A nurse leader/manager facilitates a discussion with the three nurses (action); she listens to the concerns and presents evidence about the potential effectiveness of the new hand-off protocol. All agree that the real conflict comes from a difference in goals or priorities (new conceptualization), which leads to less negative emotion and ends with a much clearer understanding of all the issues (diminished frustration). The nurses agree to pilot the hand-off protocol after their ideas have been incorporated into the plan (outcome). Frustration When people or groups perceive that their goals may be blocked, frustration results. This frustration may escalate into stronger emotions, such as anger and deep resignation. For example, a nurse may perceive that a postoperative patient is noncompliant or uncooperative, when in reality the patient is afraid or has a different set of priorities at the start from those of the nurse. At the same time, the patient may view the nurse as controlling and uncaring, because the nurse repeatedly asks if the patient has used his incentive spirometer as instructed. When such frustrations occur, it is a cue to stop and clarify the nature and cause of the differences. Conceptualization Conflict arises when different interpretations of a situation occur, including a different emphasis on what is important and what is not, and different thoughts about what should occur next.
Everyone involved develops an idea of what the conflict is about, and this view may or may not be accurate. This may be an instant conclusion, or it may develop over time. Everyone involved has an individual interpretation of what the conflict is and why it is occurring. Most often, these interpretations are dissimilar and involve the person’s own perspective, which is based on personal values, beliefs, and culture. Regardless of its accuracy, conceptualization forms the basis for everyone’s reactions to the frustration. The way the individuals perceive and define the conflict has a great deal of influence on the approach to resolution and subsequent outcomes. For example, within the same conflict situation, some individuals may see a conflict between a nurse manager and a direct care nurse as insubordination and become angry at the threat to the leader’s role. Others may view it as trivial complaining, voice criticism (e.g., “We’ve been over this new protocol already; why can’t you just adopt the change?”), and withdraw from the situation. Such differences in conceptualizing the issue block its resolution. Thus it is important for each person to clarify “the conflict as I see it” and “how it makes me respond” before all the people involved can define the conflict, develop a shared conceptualization, and resolve their differences. The following are question to consider: • •What is the nature of our differences? • •What are the reasons for those differences? • •Does our leader endorse ideas or behaviors that add to or diminish the conflict? • •Do I need to be mentored by someone, even if that individual is outside my own department or work area, to successfully resolve this conflict? Action A behavioral response to a conflict follows the conceptualization. This may include seeking clarification about how another person views the conflict, collecting additional information that informs the issue, or engaging in dialog about the issue. As actions are taken to resolve the conflict, the way that some or all parties conceptualize the conflict may change. Successful resolution frequently stems from identifying a common goal that unites (e.g., quality patient care, good working relations). It is important to understand that people are always taking some action regarding the conflict, even if that action is avoiding dealing with it, deliberately delaying action, or choosing to do nothing.
The longer ineffective actions continue, though, the more likely people will experience frustration, resistance, or even hostility. The more the actions appropriately match the nature of the conflict, the more likely the conflict will be resolved with desirable results. Outcomes Tangible and intangible consequences result from the actions taken and have significant implications for the work setting. Consequences include (1) the conflict being resolved with a revised approach, (2) stagnation of any current movement, or (3) no future movement. Constructive conflict results in successful resolution, leading to the following outcomes: •Growth occurs. •Problems are resolved. •Groups are unified. •Productivity is increased. •Commitment is increased. • • • • • Unsatisfactory resolution is typically destructive and results in the following: •Negativity, resistance, and increased frustration inhibit movement. •Resolutions diminish or are absent Diversity in Nursing Paper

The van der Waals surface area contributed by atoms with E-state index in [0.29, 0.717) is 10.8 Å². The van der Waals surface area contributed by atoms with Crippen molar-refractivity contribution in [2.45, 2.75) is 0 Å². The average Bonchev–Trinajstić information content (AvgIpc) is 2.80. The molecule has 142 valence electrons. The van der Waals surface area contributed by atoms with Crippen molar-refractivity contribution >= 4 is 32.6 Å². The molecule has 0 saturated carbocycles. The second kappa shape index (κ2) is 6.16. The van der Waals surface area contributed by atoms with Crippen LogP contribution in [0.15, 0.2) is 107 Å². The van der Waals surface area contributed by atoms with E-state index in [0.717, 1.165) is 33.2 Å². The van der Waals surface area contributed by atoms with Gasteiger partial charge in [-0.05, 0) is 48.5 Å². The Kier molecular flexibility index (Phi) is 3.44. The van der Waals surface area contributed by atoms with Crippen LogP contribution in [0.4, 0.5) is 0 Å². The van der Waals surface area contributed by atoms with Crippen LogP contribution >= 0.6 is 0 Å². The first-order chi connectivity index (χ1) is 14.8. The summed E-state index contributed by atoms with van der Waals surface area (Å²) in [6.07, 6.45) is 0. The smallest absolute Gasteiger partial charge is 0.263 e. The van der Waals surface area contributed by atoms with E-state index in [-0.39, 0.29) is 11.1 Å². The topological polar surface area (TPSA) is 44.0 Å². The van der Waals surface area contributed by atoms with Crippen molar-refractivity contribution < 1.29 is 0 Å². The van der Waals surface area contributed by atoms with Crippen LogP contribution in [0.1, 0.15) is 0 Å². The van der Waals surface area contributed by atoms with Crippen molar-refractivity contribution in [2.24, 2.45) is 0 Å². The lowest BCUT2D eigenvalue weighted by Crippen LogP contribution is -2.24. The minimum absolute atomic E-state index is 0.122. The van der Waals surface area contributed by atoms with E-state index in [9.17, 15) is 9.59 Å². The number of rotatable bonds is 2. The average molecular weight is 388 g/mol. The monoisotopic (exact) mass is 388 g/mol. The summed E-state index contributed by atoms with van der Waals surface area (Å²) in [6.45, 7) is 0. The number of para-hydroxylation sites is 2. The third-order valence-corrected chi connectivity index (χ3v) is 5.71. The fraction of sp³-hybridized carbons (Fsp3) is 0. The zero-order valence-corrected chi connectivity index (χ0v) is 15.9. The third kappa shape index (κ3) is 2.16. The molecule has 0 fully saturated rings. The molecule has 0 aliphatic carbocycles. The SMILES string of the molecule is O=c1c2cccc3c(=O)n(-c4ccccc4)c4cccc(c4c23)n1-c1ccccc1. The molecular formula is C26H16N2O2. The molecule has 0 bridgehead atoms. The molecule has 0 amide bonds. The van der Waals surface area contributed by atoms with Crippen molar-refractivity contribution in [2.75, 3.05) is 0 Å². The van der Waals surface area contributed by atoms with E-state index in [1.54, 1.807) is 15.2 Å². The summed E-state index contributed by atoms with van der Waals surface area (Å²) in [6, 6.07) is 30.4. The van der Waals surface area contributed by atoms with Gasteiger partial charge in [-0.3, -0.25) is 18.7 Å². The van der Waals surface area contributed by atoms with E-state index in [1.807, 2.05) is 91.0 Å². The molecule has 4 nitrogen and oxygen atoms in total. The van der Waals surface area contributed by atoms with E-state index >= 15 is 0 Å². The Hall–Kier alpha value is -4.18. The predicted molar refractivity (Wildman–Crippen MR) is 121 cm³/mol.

. •Groups divide, and relationships weaken. •Productivity decreases. •Satisfaction decreases. • • • • • Assessing the degree of conflict resolution is useful for improving individual and group skills in resolutions. Two general outcomes are considered when assessing the degree to which a conflict has been resolved: (1) the degree to which important goals were achieved and (2) the nature of the subsequent relationships among those involved (Box 23-1). Box 23-1 Assessing the Degree of Conflict Resolution I. Quality of decisions o A. How creative are resulting plans? o B. How practical and realistic are they? o C. How well were intended goals achieved? o D. What surprising results were achieved? • II. Quality of relationships o A. How much understanding has been created? o B. How willing are people to work together? • o C. How much mutual respect, empathy, concern, and cooperation have been generated? Modified from Hurst, J., & Kinney, M. (1989).Diversity in Nursing Paper
Empowering self and others. Toledo, OH: University of Toledo. Categories of Conflict Categorizing a conflict can further define an appropriate course of action for resolution. Conflicts arise from discrepancies in four areas: facts, goals, approaches, and values. Sources of fact-based conflicts are external written sources and include job descriptions, hospital policies, standard of nursing practice, and TJC mandates. Objective data can be provided to resolve a disagreement generated by discrepancies in information. Goal conflicts often arise from competing priorities (e.g., desire to empower employees vs. control through micromanagement); frequently, a common goal (e.g., quality patient care) can be identified and used to frame conflict resolution. Even when all agree on a common goal, different ideas about the best approach to achieve that goal may produce conflict. For example, if the unit goal is to reduce costs by 10%, one leader may targ … Diversity in Nursing Paper
Diversity in Nursing Paper